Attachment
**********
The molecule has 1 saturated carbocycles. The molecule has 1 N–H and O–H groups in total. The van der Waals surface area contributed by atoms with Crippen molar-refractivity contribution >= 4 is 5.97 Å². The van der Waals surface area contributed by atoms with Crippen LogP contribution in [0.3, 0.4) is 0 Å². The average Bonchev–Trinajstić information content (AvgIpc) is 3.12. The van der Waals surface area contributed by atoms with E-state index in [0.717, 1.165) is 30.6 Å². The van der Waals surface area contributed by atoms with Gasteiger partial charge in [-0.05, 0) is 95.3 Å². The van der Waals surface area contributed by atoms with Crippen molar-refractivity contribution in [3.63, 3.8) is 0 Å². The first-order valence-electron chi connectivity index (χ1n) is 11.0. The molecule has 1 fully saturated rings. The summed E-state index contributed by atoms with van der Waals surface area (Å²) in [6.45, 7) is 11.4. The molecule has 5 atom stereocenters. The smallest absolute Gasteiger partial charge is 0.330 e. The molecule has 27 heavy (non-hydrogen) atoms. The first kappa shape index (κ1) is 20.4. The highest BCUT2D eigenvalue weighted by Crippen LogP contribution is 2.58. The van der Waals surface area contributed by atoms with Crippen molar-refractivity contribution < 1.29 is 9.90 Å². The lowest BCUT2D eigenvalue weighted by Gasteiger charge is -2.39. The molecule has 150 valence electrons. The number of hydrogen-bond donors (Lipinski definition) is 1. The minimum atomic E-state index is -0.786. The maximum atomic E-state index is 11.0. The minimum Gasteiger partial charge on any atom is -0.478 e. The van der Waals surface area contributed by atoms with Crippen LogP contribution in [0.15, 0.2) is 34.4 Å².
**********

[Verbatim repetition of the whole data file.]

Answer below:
The molecule has 1 saturated carbocycles. The molecule has 1 N–H and O–H groups in total. The van der Waals surface area contributed by atoms with Crippen molar-refractivity contribution >= 4 is 5.97 Å². The van der Waals surface area contributed by atoms with Crippen LogP contribution in [0.3, 0.4) is 0 Å². The average Bonchev–Trinajstić information content (AvgIpc) is 3.12. The van der Waals surface area contributed by atoms with E-state index in [0.717, 1.165) is 30.6 Å². The van der Waals surface area contributed by atoms with Gasteiger partial charge in [-0.05, 0) is 95.3 Å². The van der Waals surface area contributed by atoms with Crippen molar-refractivity contribution in [3.63, 3.8) is 0 Å². The first-order valence-electron chi connectivity index (χ1n) is 11.0. The molecule has 1 fully saturated rings. The summed E-state index contributed by atoms with van der Waals surface area (Å²) in [6.45, 7) is 11.4. The molecule has 5 atom stereocenters. The smallest absolute Gasteiger partial charge is 0.330 e. The molecule has 27 heavy (non-hydrogen) atoms. The first kappa shape index (κ1) is 20.4. The highest BCUT2D eigenvalue weighted by Crippen LogP contribution is 2.58. The van der Waals surface area contributed by atoms with Crippen molar-refractivity contribution < 1.29 is 9.90 Å². The lowest BCUT2D eigenvalue weighted by Gasteiger charge is -2.39. The molecule has 150 valence electrons. The number of hydrogen-bond donors (Lipinski definition) is 1. The minimum atomic E-state index is -0.786. The maximum atomic E-state index is 11.0. The minimum Gasteiger partial charge on any atom is -0.478 e. The van der Waals surface area contributed by atoms with Crippen LogP contribution in [0.15, 0.2) is 34.4 Å².